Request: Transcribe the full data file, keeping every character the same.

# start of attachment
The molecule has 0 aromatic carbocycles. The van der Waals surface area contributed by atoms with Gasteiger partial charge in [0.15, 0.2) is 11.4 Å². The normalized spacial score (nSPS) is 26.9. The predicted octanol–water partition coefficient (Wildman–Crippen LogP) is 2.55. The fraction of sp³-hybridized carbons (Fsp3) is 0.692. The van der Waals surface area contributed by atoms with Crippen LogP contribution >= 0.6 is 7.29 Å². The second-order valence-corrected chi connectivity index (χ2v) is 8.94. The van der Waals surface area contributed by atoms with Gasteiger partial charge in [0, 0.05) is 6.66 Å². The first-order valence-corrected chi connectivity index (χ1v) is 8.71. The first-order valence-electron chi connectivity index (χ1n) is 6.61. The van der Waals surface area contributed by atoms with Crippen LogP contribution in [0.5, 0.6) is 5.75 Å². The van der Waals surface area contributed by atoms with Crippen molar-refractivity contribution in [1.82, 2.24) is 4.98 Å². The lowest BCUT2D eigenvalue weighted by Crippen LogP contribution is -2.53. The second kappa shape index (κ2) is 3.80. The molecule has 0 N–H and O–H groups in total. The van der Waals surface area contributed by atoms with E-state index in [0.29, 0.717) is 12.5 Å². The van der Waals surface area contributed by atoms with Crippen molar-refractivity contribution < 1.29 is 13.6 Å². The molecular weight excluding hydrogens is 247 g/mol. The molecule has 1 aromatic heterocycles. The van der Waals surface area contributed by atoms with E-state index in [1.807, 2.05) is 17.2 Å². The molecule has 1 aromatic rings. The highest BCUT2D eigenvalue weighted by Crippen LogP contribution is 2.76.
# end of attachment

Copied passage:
The molecule has 0 aromatic carbocycles. The van der Waals surface area contributed by atoms with Gasteiger partial charge in [0.15, 0.2) is 11.4 Å². The normalized spacial score (nSPS) is 26.9. The predicted octanol–water partition coefficient (Wildman–Crippen LogP) is 2.55. The fraction of sp³-hybridized carbons (Fsp3) is 0.692. The van der Waals surface area contributed by atoms with Crippen LogP contribution >= 0.6 is 7.29 Å². The second-order valence-corrected chi connectivity index (χ2v) is 8.94. The van der Waals surface area contributed by atoms with Gasteiger partial charge in [0, 0.05) is 6.66 Å². The first-order valence-corrected chi connectivity index (χ1v) is 8.71. The first-order valence-electron chi connectivity index (χ1n) is 6.61. The van der Waals surface area contributed by atoms with Crippen LogP contribution in [0.5, 0.6) is 5.75 Å². The van der Waals surface area contributed by atoms with Crippen molar-refractivity contribution in [1.82, 2.24) is 4.98 Å². The lowest BCUT2D eigenvalue weighted by Crippen LogP contribution is -2.53. The second kappa shape index (κ2) is 3.80. The molecule has 0 N–H and O–H groups in total. The van der Waals surface area contributed by atoms with E-state index in [0.29, 0.717) is 12.5 Å². The van der Waals surface area contributed by atoms with Crippen molar-refractivity contribution < 1.29 is 13.6 Å². The molecular weight excluding hydrogens is 247 g/mol. The molecule has 1 aromatic heterocycles. The van der Waals surface area contributed by atoms with E-state index in [1.807, 2.05) is 17.2 Å². The molecule has 1 aromatic rings. The highest BCUT2D eigenvalue weighted by Crippen LogP contribution is 2.76.